Avarice (money) is the key. The NFL is in a separate dimension. But football flourishes today because it means big income for the schools that play the games and the media that cover them. Making money seems to be more important to educators and sports editors than the health of the kids. – George Beres, a former university sports information director.

    • Don Brady, PhD, PsyD, NCSP, Licensed Psychologist April 30, 2012 / 22:25

      George, nice to hear from you.

      Seems we are expressing similar thoughts…your post & my post:

      I think we are battling a cultural issue that idealizes sport participation and normalizes injuries along with numerous interwoven conflict of interest (COI) issues…these variables overlap… and allow for certain persons/institutions to financial benefit at the cost of the athletic and disposable gladiator.

  13. Jake Benford April 27, 2012 / 14:43

    A Concerned Mom

    I would not give up on politicians yet. You just have to remember who and what they are. Their main motivation is to get re-elected or move up the ladder. To do that they must make constituents happy. You also need to remember that they do not come up with any of the laws that they “author”. Basically all of these ideas started as a grass roots campaign or by some lobbyist.

    If you go to their door as an individual, you will get nowhere (unless you have a lot of money to put towards their campaign). If you educate other parents, follow the laws being passed in other states, form groups, sign petitions, and then go to your legislator, things will get done. It needs to be the voice of many.

    • Matt Chaney April 27, 2012 / 15:10

      Wrong, Jake, wrong, and for the very reasons you cite in the first paragraph. When the public finally moves as a body to “get things done,” especially at behest of a politician, Congress, whomever, whatever, this game will be already gone. Too late. How long do you think you have to act in such manner, by the way, to save American football in its epic crisis? The fuse of implosion is already lit, and 1905 is a cakewalk by comparison for olden King Football. As footnote, cite one freaking politician or entire Congress, state legislature anywhere, that has done anything to reform health hazards of this sport. And, no, not Teddy Roosevelt. Anybody who says Ol’ T.R. accomplished squat is drinking Gridiron Fool-Aid Classic, the original strain of Fantasy Football.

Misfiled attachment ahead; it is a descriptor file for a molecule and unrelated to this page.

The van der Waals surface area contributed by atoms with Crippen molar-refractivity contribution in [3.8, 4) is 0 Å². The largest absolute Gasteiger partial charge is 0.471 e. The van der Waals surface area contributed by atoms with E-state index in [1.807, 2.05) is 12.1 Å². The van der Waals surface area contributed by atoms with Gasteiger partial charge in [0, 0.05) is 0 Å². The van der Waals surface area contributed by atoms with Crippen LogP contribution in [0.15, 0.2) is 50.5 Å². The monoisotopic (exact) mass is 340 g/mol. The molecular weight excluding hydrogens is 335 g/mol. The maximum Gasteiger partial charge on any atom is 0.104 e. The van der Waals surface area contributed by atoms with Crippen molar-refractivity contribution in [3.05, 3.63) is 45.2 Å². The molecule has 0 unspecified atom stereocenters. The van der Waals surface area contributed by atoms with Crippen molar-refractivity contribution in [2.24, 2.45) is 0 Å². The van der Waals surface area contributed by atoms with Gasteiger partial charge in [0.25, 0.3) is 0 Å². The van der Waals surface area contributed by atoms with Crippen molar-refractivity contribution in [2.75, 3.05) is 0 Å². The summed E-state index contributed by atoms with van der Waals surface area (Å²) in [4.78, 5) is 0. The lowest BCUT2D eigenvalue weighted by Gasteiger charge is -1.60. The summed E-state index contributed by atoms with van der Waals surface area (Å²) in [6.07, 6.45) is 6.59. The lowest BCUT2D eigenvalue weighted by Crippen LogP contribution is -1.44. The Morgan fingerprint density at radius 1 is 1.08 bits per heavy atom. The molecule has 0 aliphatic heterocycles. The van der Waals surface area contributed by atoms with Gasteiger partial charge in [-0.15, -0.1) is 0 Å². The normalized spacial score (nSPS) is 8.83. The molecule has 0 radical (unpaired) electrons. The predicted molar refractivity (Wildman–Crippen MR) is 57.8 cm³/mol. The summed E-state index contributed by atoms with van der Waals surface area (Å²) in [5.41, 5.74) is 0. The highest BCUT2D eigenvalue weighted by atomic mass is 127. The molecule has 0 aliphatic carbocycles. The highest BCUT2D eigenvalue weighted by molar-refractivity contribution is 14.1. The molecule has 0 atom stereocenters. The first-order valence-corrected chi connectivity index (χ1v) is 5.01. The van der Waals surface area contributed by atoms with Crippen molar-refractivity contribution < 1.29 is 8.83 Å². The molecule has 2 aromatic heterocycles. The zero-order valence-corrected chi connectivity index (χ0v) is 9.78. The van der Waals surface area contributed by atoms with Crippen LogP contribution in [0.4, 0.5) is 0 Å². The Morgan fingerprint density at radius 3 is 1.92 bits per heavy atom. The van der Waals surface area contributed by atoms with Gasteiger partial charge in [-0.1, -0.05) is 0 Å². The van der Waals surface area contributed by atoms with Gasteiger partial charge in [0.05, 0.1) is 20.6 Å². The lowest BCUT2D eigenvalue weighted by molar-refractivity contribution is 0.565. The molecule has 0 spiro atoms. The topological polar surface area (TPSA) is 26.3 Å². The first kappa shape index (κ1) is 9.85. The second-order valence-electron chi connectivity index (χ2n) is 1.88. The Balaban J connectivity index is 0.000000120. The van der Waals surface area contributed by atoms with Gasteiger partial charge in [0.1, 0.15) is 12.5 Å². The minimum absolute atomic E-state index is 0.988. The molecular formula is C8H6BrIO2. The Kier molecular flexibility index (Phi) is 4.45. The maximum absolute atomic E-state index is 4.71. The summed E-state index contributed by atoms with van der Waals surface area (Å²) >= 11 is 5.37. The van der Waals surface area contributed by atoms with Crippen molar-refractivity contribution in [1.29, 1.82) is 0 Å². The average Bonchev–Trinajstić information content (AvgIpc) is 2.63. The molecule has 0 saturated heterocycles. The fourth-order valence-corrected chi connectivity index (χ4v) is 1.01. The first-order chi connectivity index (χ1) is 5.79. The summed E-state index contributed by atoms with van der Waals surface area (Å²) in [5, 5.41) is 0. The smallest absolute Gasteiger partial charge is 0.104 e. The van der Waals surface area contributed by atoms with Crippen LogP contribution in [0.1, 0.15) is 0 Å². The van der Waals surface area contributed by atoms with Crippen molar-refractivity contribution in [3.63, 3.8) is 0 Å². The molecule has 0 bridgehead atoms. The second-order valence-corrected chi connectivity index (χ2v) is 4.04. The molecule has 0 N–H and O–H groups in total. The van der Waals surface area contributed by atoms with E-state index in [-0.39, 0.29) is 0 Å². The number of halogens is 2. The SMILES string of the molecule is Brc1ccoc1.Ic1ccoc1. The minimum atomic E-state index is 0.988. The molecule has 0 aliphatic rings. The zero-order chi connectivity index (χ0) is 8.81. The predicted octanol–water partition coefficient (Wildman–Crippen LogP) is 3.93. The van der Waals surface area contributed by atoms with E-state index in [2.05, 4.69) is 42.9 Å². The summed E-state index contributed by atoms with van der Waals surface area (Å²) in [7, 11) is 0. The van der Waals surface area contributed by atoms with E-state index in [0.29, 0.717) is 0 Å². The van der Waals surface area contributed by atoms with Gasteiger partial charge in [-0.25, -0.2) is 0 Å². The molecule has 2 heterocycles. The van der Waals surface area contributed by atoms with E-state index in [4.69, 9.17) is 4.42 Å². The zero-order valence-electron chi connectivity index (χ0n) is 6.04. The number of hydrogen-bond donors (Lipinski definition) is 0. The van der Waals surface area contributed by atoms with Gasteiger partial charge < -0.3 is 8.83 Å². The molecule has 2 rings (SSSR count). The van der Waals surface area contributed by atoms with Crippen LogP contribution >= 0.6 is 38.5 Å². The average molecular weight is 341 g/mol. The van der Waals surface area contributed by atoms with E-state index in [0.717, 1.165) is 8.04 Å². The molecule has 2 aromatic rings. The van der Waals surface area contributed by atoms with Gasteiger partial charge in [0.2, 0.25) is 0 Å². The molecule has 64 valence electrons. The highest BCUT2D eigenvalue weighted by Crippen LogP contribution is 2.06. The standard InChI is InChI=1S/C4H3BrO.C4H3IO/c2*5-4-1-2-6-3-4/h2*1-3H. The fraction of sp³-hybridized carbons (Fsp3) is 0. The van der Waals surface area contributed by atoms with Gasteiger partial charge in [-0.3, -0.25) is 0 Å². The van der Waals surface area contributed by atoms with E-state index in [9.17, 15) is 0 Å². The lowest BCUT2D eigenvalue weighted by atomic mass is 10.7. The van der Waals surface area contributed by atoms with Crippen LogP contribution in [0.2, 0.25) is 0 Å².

• Matt Chaney April 27, 2012 / 15:14

        Again, Jake, guys like you have the power to lead, not neutered politicians. You, athletic trainers, take charge and then minstrels like politicians follow, singing your song.

    • A Concerned Mom April 28, 2012 / 08:01

      I understand what both of you are saying. Due to personal circumstances, I’m focused on education and reduction in hitting at the youth level. I may be wrong, but I think there’s a chance to see some positive change in this area due to the following:

      (1) Cantu coming out and saying kids under 14 shouldn’t play contact/collision sports as currently played (Omalu has come out to, but unfortunately he doesn’t get the same media coverage),

      (2) NFL lawsuits and statements of former players,

      (3) Actions of groups involved in sports safety (NATA and others),

      (4) results of new research, and

      (5) actions of some lawmakers who seem to actually care about youth athletes (CA Assemblymember Mary Hayashi launched a new concussion education website –

      I recognize many who comment here have much more extensive backgrounds in this area. I appreciate the efforts and feedback from everyone trying to make youth sports safer (and my concerns extend beyond youth football, my terminology may not be entirely accurate, but youth soccer coaches probably should tell players not to head goalie drop kicks).

      • Matt Chaney April 28, 2012 / 09:21

        I hear ya, Concerned Mom, and I’m outa here after this for awhile. I ain’t trying to spoil no one’s fun; unfolding reality’s doing fine there without me. Just be precise on what Cantu is saying now versus what he believes: He says now that 14-under shouldn’t play football IF, to quote his quackery, the game ‘can’t get the head out’ of contact. Now, it doesn’t take a PhD, tens of thousand hours study, investigative journalism citations, brain surgery, whatever, to understand that stance is silly. When you see players lining up to collide butt-to-butt, Cantu’s good there. However, when we see the real Dr. Cantu finally stand up and say: ‘No kid 14-under should play collision sport, period,’ then his true power manifests and you will see impact change. I think Robert Cantu is the key opinion leader at moment, regarding the state of 14-under football, period. And I think he knows it. Meanwhile, I highly respect your work, Concerned Mom, and admire many of the voices I see here. I will be reading.

    • Educator Mom April 29, 2012 / 19:55

      They passed concussion legislation in our state. And yet there is now teeth to it. It required coaches, refs, and athletic trainers receive concussion training and for parents and athletes to be offered or advised of concussion training/information. And yet I have observed an indoor and outdoor soccer league in the last week who are not in compliance. When I asked a friend of mine who is a legislator, who I would report this to, she indicated that there is no one to report to and not really anyone to follow up with. The best that could be done would be to get the local rep who serves the area these leagues are in to send a letter suggesting they comply with the law. So much for legislation!

      • A Concerned Mom April 29, 2012 / 21:36